Scientist of the Week: Dan Hertel

April West

Dan Hertel, a junior biology major, is currently on a pre-med track. He spent this past summer in Cuzco, Peru working in a rehabilitation clinic for kids with mental and physical disabilities. Children were at this clinic — which received no government funding — for issues ranging from toddlers with cerebral palsy to seven- or eight-year-olds with Down syndrome to teenagers with physical disabilities.Hertel spent part of his time in the hospital alongside a doctor, learning by volunteering in a wing of the clinic that housed children with developmental disabilities.

“I didn’t work with sick kids as you typically imagine in a children’s hospital. There was no emergency or operation care. I played with the children, fed them, brushed their teeth, helped them get ready for bed, et cetera. Some were extremely happy just to have me push them around in their wheelchairs,” Hertel explained.

The hospital differed from American hospitals in that patient turnout was more of a priority. “The care was not as personal and professional, but many, many people came and they accommodated all of them,” he said.

“Nurses would bring the doctors information on the next couple patients while they are still with a different patient.” He added that they didn’t have many of the supplies that we take for granted, such as rubber gloves for examinations.

At this point, Hertel hopes to later work in pediatrics and is open to the idea of working in an underprivileged setting similar to the one in which he worked in Peru. “Working with the kids in Peru was extremely fulfilling and I learned many different strategies for working with different types of people. I want to work in pediatrics because I want every child to have as great a chance to survive and prosper as any other,” he said.

Along with taking Spanish classes and volunteering in the children’s clinic, Hertel also partook in cultural awareness activities such as cooking, painting, and salsa dancing lessons as part of his program. “My experiences in Peru helped to put into perspective why I am doing what I am doing and where science is taking me,” he explained.

Hertel is currently taking a tutorial, entitled “Science in Human Values,” with biology professor Nicholas Maravolo. He is studying the roles of religion and spirituality in the world and how they do or do not co-exist with science. It is a one-on-one course in which they read and discuss readings from books.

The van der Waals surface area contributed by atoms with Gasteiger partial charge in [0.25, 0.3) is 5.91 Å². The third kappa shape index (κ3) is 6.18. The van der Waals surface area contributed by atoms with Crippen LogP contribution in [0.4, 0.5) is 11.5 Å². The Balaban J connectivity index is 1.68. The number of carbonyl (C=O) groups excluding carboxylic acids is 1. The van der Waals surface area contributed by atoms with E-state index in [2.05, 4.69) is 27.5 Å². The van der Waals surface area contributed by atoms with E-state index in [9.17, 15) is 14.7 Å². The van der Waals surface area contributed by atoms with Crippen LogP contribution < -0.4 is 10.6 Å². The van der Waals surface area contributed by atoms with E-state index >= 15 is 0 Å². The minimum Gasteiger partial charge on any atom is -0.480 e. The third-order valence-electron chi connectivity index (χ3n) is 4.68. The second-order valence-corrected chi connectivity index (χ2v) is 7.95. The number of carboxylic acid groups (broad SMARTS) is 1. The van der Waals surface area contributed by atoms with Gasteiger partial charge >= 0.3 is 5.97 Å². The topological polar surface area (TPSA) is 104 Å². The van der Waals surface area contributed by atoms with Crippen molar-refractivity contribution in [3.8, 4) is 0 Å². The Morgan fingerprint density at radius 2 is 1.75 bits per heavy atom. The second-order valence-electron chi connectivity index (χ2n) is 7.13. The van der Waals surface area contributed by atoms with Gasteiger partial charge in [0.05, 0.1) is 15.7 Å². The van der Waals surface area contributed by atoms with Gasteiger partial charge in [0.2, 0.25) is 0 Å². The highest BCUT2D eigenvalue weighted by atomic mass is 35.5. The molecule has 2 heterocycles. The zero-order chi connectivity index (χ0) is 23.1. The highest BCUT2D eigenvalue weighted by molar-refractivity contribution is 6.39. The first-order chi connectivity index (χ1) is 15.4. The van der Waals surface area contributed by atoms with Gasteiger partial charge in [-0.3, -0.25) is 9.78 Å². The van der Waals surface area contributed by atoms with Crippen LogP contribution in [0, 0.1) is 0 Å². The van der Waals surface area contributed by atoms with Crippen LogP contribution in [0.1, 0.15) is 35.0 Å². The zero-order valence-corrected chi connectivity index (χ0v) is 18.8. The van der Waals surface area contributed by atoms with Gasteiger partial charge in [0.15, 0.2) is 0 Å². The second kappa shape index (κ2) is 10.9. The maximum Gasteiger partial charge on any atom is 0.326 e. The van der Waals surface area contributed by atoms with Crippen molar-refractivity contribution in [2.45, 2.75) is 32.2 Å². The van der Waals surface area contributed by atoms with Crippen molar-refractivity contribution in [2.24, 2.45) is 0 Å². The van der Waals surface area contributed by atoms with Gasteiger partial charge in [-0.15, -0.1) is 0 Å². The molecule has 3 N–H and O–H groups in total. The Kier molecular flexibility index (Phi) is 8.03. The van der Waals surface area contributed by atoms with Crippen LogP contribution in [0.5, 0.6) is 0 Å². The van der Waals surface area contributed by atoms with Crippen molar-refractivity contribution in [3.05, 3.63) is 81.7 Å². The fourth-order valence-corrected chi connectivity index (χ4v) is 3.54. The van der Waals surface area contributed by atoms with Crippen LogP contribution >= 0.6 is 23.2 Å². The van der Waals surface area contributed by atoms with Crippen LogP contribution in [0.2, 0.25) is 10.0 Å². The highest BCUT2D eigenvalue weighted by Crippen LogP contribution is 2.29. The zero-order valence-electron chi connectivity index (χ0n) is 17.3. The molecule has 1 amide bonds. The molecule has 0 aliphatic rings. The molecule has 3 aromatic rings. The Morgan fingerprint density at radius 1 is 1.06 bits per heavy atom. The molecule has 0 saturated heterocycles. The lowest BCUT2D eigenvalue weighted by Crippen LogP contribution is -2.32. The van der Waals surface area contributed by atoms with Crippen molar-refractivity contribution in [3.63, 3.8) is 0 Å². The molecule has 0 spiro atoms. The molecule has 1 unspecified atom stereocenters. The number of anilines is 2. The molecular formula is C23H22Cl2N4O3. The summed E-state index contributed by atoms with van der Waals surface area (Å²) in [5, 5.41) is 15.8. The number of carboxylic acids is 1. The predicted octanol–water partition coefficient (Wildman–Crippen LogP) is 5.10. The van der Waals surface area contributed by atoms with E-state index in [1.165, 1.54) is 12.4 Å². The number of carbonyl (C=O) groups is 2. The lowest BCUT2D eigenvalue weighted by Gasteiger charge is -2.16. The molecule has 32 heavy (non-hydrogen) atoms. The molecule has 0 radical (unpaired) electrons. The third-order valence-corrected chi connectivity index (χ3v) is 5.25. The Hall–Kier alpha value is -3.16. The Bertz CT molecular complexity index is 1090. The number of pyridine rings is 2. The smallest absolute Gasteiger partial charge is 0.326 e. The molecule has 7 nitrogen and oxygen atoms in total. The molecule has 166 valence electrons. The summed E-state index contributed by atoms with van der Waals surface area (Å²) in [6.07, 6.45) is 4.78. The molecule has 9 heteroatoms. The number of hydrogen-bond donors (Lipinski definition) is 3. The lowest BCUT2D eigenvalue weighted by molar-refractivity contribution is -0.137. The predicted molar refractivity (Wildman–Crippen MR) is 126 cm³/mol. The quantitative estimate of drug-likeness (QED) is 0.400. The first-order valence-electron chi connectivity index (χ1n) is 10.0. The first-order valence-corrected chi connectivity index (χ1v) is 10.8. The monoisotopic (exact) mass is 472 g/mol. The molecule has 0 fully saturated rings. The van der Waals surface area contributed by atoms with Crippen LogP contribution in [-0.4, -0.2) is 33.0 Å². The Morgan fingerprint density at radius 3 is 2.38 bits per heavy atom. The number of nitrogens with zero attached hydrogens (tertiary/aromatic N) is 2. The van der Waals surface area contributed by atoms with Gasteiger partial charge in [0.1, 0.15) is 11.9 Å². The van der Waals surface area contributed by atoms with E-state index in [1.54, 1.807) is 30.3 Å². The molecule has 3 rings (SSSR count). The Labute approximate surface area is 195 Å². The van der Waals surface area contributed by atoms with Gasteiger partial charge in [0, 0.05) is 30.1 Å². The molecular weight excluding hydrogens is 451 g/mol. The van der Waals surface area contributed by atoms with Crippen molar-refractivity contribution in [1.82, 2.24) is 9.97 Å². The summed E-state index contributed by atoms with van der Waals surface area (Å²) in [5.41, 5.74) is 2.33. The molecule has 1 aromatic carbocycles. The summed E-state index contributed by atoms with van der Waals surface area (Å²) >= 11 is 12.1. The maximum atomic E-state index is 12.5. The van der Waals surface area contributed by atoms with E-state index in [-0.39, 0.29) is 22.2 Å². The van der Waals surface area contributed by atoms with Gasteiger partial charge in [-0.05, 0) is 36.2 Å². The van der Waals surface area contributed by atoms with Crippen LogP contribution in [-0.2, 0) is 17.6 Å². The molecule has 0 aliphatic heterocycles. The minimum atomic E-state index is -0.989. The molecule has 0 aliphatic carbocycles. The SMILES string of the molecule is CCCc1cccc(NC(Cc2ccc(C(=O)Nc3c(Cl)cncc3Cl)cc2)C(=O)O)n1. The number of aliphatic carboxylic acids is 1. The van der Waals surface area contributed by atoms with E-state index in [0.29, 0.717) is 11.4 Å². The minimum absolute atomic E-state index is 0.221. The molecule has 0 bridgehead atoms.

“It is one of the most intellectually and spiritually fulfilling classes I have ever taken,” Hertel added. A few of the books he has read this term are “Why Religion Matters” by Huston Smith and “The Arrogance of Humanism” by David Ehrenfeld.

Hertel is also currently designing his future honors project that he will begin this summer and carry on into his senior year. In this project he will study “programmed cell death,” which is a type of cell death where the cell uses cellular mechanisms to kill itself, which allows for control of the cell number and also eliminates cells that threaten the animal’s survival.

Cancer is the breakdown of programmed cell death. Hertel will look at programmed cell death in conjunction with “signal transduction cascades,” which are involved in many diseases and refer to any process where a cell converts one kind of stimulus into another.

Hertel will work with plant cells in his research that will be applicable to all cells. As part of his summer research, he will attend a biochemistry conference in Mexico with Professor Maravolo and several other students.

Science has always been Hertel ‘s favorite subject. “As a small child, I would make mixtures and contraptions with whatever I could find around the house. I’d explore my home and the outdoors, taking things apart — trying to figure out how it all worked,” he said.

“Now that I’m here at Lawrence, I can use the lab to do all those things. I think the coolest thing about science is way that it all fits together — the principles of physics apply to chemistry and the principles of chemistry apply to physics, and the same is true for almost all subcategories of science,” he concluded.

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